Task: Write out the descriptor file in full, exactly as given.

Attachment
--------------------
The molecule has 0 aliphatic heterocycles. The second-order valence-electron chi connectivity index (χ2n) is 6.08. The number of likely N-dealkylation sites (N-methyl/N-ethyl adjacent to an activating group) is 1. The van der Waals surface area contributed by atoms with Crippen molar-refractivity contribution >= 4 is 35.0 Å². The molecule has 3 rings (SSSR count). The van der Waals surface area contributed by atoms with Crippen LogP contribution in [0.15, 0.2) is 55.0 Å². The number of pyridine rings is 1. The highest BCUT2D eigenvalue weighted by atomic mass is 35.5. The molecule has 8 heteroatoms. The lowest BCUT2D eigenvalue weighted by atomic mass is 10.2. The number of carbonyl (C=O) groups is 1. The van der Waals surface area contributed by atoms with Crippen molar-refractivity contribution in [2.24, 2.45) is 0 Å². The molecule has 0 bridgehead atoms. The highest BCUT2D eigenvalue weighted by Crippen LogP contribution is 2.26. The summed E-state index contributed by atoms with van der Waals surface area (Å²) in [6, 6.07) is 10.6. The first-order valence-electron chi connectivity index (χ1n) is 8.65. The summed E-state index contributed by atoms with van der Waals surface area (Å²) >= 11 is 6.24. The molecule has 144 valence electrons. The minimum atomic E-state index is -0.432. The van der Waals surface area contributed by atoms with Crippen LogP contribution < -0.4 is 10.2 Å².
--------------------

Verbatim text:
The molecule has 0 aliphatic heterocycles. The second-order valence-electron chi connectivity index (χ2n) is 6.08. The number of likely N-dealkylation sites (N-methyl/N-ethyl adjacent to an activating group) is 1. The van der Waals surface area contributed by atoms with Crippen molar-refractivity contribution >= 4 is 35.0 Å². The molecule has 3 rings (SSSR count). The van der Waals surface area contributed by atoms with Crippen LogP contribution in [0.15, 0.2) is 55.0 Å². The number of pyridine rings is 1. The highest BCUT2D eigenvalue weighted by atomic mass is 35.5. The molecule has 8 heteroatoms. The lowest BCUT2D eigenvalue weighted by atomic mass is 10.2. The number of carbonyl (C=O) groups is 1. The van der Waals surface area contributed by atoms with Crippen molar-refractivity contribution in [2.24, 2.45) is 0 Å². The molecule has 0 bridgehead atoms. The highest BCUT2D eigenvalue weighted by Crippen LogP contribution is 2.26. The summed E-state index contributed by atoms with van der Waals surface area (Å²) in [6, 6.07) is 10.6. The first-order valence-electron chi connectivity index (χ1n) is 8.65. The summed E-state index contributed by atoms with van der Waals surface area (Å²) >= 11 is 6.24. The molecule has 144 valence electrons. The minimum atomic E-state index is -0.432. The van der Waals surface area contributed by atoms with Crippen LogP contribution < -0.4 is 10.2 Å².